Thursday, June 27, 2013

Rima Marius Layering

Basalt layering, a slice through the floor of Oceanus Procellarum, is visible along the wall of this section of Rima Marius. LROC Narrow Angle Camera (NAC) Extended Science Mission observation M1103881010R, LRO orbit 14991, October 3, 2012; 21.88° angle of incidence over a 1.3 km-wide field of view, resolution 0.99 meters from 121.1 km  [NASA/GSFC/Arizona State University].
Sarah Braden
LROC News System

Mare basalt layering is visible in the walls of a number of impact craters such as Caroline Herschel Crater and Pytheas Crater. Layers were seen in the wall of Hadley Rille near the Apollo 15 landing site and Today's Featured Image shows a few layers of mare basalt along the top edge of the wall of Rima Marius.

Look closely at the Featured Image to see the individual layers.

Rima Marius is about 280 km long, sinuously slicing through large extents of mare basalt. The are seen in the Featured Image is centered at 14.986°N, 311.565°E.

LROC Wide Angle Camera context view of the southern leg of winding Rima Marius. The arrow marks the location of the field of view shown at high resolution in the LROC Featured Image. LROC WAC M166161047CE (604 nm) spacecraft orbit 9621, July 2, 2011, 63.53° angle of incidence, 58.9 meters resolution from 42.35 km [NASA/GSFC/Arizona State University].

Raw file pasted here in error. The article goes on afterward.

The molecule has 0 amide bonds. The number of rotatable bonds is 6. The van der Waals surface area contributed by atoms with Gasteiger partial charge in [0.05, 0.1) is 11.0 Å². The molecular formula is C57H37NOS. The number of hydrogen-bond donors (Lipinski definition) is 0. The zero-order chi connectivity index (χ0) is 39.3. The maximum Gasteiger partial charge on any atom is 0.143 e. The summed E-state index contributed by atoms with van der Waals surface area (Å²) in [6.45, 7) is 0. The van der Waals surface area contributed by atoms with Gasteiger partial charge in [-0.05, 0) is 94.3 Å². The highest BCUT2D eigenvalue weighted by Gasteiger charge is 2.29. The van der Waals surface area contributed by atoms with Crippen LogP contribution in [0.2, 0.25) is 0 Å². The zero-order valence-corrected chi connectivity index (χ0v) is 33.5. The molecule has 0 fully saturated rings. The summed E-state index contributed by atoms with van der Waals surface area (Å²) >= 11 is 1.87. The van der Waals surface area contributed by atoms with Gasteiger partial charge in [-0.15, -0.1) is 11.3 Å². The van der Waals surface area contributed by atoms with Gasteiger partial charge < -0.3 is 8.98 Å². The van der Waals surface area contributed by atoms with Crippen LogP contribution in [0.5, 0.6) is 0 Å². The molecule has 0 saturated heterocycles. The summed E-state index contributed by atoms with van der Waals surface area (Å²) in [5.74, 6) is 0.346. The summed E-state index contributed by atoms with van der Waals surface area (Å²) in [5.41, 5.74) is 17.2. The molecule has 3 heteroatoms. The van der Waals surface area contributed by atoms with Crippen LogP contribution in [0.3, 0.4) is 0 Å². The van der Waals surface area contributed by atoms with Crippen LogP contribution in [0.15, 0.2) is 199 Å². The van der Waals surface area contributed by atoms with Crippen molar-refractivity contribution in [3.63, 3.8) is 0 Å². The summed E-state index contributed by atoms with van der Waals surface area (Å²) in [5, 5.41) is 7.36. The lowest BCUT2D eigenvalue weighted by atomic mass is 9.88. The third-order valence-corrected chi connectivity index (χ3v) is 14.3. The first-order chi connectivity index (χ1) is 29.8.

Rilles form when large volumes of low viscosity magma erupt and flow turbulently. The erosive force of the turbulent flow carves a channel into the lunar surface and then drains away, leaving behind an empty groove in the Moon. Studying the thickness of mare basalt layers using areas like the Feature Image help scientists model the viscosity and eruption volume of single eruption events.

The 280 km length of Rima Marius and the LROC Featured Image field of view (arrow) as seen from Earth is more easily seen through telescopes from Earth with the lengthening shadows of local late afternoon illumination, a few days after a Full Moon. In this crop, from a high-resolution lunar mosaic captured by Yuri Goryachko and colleagues at Astronominsk in Belarus, September 25, 2008, shows vast context for Rima Marius within central Oceanus Procellarum, from the Aristarchus Plateau in the North to the Marius Hills, Marius crater and Reiner Gamma swirl albedo to the south [Astronominsk].
Explore the entire LROC NAC for more Rima Marius, HERE.

Related Images:
Dark surface materials surrounding Rima Marius
Discontinuous rilles
Hadley Rille and the Mountains of the Moon
Layers near Apollo 15 landing site

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